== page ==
Differentiate your organisation through authentic storytelling

“So what does your non-profit do?” is the most frequent question I get these days. Whether it’s someone in for-profit or non-profit, a stranger at a party or an international visitor, the key to telling the story of your organisation, and making an impact on your new friend, is simple: authenticity.

If you just launch into your standard elevator pitch every time someone asks you, most people stop listening a sentence in. Now, you’re just another faceless organisation among the many. It’s not because they don’t care - it’s because you’re not telling them an authentic story.

They’ve heard the same spiel from every other organisation. You’re essentially reciting the first paragraph of a Wikipedia page they could easily find themselves. If your answer is along the lines of “<your organisation/product name> is a <thing> that <does a thing>”, you’ve lost me already.

Tell me a story. Better yet, involve me.  Are you telling me flatly, like you’ve told it a thousand times before, or enthusiastically, like you’ve just started it, and I’m the first person you’ve ever spoken to about it?

Coca Cola ads don’t say “Coca Cola is drink that tastes great and quenches your thirst”. Coke is happiness in a bottle. It’s experiential. It’s all the memories attached to enjoying a Coke. Cause Corps is a micro volunteering organisation that is making doing good a daily habit. But that means nothing to someone who has never heard of us before.

From start-up to scale, I’ve told the Cause Corps story in its many incarnations, and along the way, I’ve learned the difference between a “cool story, bro”, and “a gripping anecdote, squire”.


To tell an authentic story, you need to have lived the story. Could you explain a book you’ve never read to someone? Give someone directions to a city you’ve ever been?  

You could look at the look at the Cause Corps website, and never attend an event, but, chances are, you still won’t be able to tell people about it. You cannot tell an authentic story you haven’t experienced firsthand.


You may be the only contact this person ever has with your organisation, or the first which they do. How will they remember it?

Help them fall in love with it by telling them why you are, and provide them with an experience you want them to remember. To them, you are the organisation. Act accordingly.


Using examples in your work builds strong arguments. Couple your explicit knowledge with tacit examples, and if possible, show pictures or data.

Telling people “We run missions that are short in time, low in cost, and have a direct impact” doesn’t really communicate much. What’s “short”? What’s a “direct impact”? 

Instead, if you start by explaining why current methods of volunteering are archaic, and then showing what you do through pictures, you’re presenting a much more compelling story. “It’s so easy/cute/fun” they’ll say, and you will respond “That’s how all volunteering should be”.



To them, you are the organisation.

Act accordingly



Making doing good a daily habit” is the mission, but what does it mean? If your organisation has one purpose, decide on how else you can express it.

Regurgitating the same line over and over actually devalues it. You should know the content enough to speak to it in your own words that a stranger can understand.

“Everyone, everywhere, no matter who they are should be able to give back”, or “Why don’t people volunteer every day?” are thought provoking openings which give you room to speak to the mission more specifically.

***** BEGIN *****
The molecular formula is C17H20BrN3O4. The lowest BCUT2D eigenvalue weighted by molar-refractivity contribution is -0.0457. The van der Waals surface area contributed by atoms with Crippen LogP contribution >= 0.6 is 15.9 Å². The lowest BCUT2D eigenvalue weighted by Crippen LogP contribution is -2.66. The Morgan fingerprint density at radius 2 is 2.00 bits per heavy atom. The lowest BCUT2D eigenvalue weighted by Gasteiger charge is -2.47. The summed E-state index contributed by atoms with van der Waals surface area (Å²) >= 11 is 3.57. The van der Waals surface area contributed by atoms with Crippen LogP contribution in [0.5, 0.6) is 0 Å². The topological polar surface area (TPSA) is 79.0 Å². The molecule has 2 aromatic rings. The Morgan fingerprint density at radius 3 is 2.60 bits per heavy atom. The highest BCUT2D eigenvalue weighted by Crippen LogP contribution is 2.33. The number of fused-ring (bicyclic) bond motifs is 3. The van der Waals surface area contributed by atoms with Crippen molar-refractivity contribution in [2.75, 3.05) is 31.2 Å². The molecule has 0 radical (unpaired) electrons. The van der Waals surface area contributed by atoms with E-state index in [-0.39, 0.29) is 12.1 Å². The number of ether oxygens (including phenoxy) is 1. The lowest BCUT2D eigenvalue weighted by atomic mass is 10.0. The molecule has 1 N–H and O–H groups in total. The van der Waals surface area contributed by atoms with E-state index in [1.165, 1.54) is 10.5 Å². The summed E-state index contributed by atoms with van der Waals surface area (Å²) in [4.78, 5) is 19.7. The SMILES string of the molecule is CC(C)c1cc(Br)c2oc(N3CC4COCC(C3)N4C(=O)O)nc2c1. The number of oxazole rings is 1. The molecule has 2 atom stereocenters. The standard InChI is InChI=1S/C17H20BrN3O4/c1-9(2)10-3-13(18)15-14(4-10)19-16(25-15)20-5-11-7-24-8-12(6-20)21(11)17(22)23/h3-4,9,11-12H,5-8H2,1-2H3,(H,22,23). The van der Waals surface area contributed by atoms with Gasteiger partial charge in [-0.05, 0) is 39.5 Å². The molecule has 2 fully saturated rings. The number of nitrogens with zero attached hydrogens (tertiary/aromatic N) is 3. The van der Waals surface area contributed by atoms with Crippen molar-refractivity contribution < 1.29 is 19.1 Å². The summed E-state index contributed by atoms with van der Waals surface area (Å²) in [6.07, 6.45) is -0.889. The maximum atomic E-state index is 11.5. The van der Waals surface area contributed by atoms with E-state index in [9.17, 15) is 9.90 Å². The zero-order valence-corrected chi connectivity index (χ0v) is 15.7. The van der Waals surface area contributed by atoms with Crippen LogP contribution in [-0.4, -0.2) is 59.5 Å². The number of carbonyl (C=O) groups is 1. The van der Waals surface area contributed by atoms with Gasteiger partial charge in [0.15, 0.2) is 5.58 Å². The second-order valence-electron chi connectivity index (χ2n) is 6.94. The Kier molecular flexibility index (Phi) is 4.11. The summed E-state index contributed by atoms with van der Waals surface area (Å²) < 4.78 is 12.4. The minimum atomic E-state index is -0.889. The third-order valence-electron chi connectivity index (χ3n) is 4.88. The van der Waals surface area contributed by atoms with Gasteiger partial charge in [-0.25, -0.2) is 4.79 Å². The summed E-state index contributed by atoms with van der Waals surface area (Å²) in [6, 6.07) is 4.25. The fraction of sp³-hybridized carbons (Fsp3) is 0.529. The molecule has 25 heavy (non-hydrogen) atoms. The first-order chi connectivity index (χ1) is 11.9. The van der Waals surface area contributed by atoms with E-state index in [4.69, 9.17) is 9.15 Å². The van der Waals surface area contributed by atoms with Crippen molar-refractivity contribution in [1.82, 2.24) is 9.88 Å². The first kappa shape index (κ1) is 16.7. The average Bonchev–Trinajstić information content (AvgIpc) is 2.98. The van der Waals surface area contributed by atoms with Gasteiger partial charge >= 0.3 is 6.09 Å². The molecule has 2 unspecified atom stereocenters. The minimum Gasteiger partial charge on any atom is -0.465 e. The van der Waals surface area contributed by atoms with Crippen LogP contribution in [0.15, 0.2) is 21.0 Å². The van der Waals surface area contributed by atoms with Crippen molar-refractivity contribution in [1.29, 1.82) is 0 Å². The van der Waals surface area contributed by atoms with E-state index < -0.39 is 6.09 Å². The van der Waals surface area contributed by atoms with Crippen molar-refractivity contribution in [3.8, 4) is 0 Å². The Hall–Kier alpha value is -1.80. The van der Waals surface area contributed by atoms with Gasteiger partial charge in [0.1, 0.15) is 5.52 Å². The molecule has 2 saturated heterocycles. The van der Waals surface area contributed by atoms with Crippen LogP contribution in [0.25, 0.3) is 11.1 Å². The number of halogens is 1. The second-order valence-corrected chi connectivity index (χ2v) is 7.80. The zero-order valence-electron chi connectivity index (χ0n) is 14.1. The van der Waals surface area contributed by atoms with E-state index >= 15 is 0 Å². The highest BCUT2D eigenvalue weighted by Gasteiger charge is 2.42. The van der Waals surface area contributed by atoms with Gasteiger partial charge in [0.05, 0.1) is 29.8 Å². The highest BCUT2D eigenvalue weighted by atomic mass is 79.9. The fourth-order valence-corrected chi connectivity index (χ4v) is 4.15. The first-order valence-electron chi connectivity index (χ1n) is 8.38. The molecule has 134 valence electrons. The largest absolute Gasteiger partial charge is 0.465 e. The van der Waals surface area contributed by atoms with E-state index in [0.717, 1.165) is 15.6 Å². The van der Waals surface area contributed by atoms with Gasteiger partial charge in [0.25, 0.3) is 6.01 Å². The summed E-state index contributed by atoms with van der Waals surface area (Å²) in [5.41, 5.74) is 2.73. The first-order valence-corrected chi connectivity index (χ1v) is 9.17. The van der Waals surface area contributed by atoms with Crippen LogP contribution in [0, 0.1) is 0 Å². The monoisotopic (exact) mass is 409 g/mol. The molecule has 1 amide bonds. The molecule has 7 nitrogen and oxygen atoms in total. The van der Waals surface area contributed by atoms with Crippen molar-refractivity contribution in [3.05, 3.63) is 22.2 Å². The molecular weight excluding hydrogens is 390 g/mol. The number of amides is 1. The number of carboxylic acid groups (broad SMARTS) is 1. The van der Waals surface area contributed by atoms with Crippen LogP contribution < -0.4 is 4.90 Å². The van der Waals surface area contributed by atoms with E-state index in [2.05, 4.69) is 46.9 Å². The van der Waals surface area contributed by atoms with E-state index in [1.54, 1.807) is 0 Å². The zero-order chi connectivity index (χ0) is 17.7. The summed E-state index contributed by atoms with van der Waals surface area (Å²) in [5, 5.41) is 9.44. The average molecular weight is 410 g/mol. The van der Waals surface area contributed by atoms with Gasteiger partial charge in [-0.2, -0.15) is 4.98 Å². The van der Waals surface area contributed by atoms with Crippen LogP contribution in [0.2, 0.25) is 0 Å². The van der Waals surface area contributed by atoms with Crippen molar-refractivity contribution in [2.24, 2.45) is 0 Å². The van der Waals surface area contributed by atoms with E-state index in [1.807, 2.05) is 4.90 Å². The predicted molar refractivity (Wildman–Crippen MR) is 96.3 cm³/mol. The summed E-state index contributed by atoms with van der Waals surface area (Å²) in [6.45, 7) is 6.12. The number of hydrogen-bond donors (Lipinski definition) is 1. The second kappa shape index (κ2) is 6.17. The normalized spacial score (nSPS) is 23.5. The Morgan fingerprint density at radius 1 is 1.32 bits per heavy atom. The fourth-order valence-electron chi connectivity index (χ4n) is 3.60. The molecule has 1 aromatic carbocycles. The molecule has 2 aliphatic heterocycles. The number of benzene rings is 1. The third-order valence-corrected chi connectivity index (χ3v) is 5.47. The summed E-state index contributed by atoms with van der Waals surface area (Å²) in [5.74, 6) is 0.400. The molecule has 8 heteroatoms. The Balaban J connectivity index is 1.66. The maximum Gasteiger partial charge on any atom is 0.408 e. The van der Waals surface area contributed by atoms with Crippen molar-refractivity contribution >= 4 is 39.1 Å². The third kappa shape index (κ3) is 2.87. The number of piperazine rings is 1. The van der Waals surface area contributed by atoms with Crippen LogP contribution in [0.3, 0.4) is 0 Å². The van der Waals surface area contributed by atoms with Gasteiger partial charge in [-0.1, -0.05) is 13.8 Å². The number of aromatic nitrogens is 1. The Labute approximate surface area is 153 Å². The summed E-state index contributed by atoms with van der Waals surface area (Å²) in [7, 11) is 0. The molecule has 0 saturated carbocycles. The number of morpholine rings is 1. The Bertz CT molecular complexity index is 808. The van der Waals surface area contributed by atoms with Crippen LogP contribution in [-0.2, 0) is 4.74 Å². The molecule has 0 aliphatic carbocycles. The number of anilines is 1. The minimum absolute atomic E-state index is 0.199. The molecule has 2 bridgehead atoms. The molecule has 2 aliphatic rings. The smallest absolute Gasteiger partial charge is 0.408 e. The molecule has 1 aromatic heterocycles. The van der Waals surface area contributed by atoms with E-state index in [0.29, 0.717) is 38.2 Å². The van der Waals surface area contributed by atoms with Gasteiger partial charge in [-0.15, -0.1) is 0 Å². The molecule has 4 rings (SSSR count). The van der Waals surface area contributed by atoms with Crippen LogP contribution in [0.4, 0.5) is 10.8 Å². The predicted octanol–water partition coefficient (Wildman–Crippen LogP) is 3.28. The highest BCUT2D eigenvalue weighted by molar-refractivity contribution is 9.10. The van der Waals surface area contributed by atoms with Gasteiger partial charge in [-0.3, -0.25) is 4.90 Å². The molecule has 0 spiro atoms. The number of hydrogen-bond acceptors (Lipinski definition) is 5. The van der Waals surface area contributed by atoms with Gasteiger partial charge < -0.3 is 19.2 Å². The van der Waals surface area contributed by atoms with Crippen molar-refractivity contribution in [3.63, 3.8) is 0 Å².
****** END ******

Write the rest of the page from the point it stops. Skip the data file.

When someone enthusiastically asks “How can I get involved!?”, have a plan.

“Google us” isn’t a plan.

Business cards or branded merchandise can give a visual reminder of your conversation, but you could also try showing people your website on your device, and sending relevant links to their email.

Inviting them to an event, offering to catch up for a coffee, or calling them to have more of a discussion, however, is a far more personal interaction to have. This could be what distinguishes you from your competitors, or attracts people to your organisation.


You’ve had a gripping conversation with a stranger, and walk away feeling that you’ve been the best ambassador ever. But, ask yourself: “Do I trust this person with explaining my organisation to someone else?”

They don’t have to know every intricacy of what you do, but at the very least, could they speak to your mission and your model? If not, what are you going to improve for next time?

A good indicator of your own knowledge is the grandparent test; could you explain your organisation to your grandparents in a way they’d understand? If you can, challenge one of your teammates to do the same.


  • Know your audience, and perhaps more importantly, know when to stop talking.
  • Eye contact, confidence, and humour go a long way to making you (and your organisation) likable. Confidence comes from experience, but you can practice eye contact when talking with teammates.

WHILE confidence in talking to strangers doesn’t come naturally to everyone, neither does authentic storytelling. You’ll have to work at it in order to improve, but if you care about making your organisation stand head and shoulders above the rest, that’s an investment you can’t afford not to make.

Phillip has an undying love for willow trees, and desperately wants to spend an evening with the ghost of Emily Brontë. He spends his time coaching teams and executives to find better ways to work, and supporting our Cause Corps teams around the globe. When he's not buried in a book, barbell, or yoga mat, you'll find him making friends with stranger's animals, or travelling the world to visit the haunts of his favourite authors.